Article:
Everything I Thought I Knew is fantastic character study

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Everything I Thought I Knew ShannonEVERYTHING I THOUGHT I KNEW, by Shannon Takaoka, Candlewick, Oct. 13, 2020, Hardcover, $17.99 (ages 14 and up)

Does life stop at death? A teenage recipient of a heart transplant can’t help but ask that question in Shannon Takaoka’s Everything I thought I Knew.

Seventeen-year-old Chloe had a plan: work hard, get good grades, and attend a top-tier college. But after she collapses during cross-country practice and is told that she needs a new heart, all her careful preparations are laid to waste.

Eight months after her transplant, everything is different. Stuck in summer school with the underachievers, all she wants to do now is grab her surfboard and hit the waves—which is strange, because she wasn’t interested in surfing before her transplant. (It doesn’t hurt that her instructor, Kai, is seriously good-looking.)

And that’s not all that’s strange. There’s also the vivid recurring nightmare about crashing a motorcycle in a tunnel and memories of people and places she doesn’t recognize. Is there something wrong with her head now, too, or is there another explanation for what she’s experiencing? As she searches for answers, and as her attraction to Kai intensifies, what she learns will lead her to question everything she thought she knew—about life, death, love, identity, and the true nature of reality. —Synopsis provided by Candlewick

Sometimes books just resonate with you. Sometimes you know why, and sometimes you don’t. In the case of Everything I Though I Knew, I know exactly why. My brother was the recipient of a donor’s kidney and pancreas. It gave us five extra years with him, but those five years weren’t always easy.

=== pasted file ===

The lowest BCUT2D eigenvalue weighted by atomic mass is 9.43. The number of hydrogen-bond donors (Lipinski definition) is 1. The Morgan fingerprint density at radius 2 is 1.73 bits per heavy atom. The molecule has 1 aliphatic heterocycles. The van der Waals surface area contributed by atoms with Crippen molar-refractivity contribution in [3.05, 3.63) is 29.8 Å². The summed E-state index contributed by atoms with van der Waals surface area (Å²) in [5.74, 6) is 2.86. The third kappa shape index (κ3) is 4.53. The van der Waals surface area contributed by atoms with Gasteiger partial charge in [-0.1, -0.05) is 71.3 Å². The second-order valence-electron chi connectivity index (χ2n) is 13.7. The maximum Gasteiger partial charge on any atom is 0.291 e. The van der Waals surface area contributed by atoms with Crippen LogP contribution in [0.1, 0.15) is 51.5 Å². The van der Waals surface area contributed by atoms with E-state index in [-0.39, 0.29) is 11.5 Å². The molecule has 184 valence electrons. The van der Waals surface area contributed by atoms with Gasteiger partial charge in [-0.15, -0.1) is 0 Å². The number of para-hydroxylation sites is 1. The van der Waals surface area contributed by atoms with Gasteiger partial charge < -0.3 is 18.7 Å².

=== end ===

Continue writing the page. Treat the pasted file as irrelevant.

My brother didn’t talk about his donor much. He never tried to make contact, and neither did the donor’s family. It was too hard for my brother. Too emotional, I think.

Reading Everything I Thought I knew; I couldn’t help but wonder if my brother’s feelings echoed Chloe’s on some level.

Of course, there’s much more to Shannon Takaoka’s novel than my personal connection. Chloe is a stand-out character. She’s multifaceted. And everything she if fact thinks she knows, isn’t the same on second glance. Her growth throughout the novel is compelling and the driving force throughout.

One of the strongest elements in the book is the surprise twist at the end that makes you reexamine everything through a different lens. I’d love to go back and reread it again with this new knowledge.

I read Everything I Thought I Knew in one day. It’s a great option for teens who love character studies.

*Sensitivity note: The use of drugs and alcohol, and curse words are present in this book.

 

© 2020, Cracking the Cover. All rights reserved. Unless otherwise noted, all books — digital and physical — have been provided for free by publishers in exchange for honest and unbiased reviews. All thoughts and opinions are those of the reviewer.

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About Author

Jessica Harrison is the main reviewer behind Cracking the Cover. Prior to creating Cracking the Cover, Jessica worked as the in-house book critic for the Deseret News, a daily newspaper in Salt Lake City. Jessica also worked as a copy editor and general features writer for the paper. Following that, Jessica spent two years with an international company as a social media specialist. She is currently a freelance writer/editor. She is passionate about reading and giving people the tools to make informed decisions in their own book choices.

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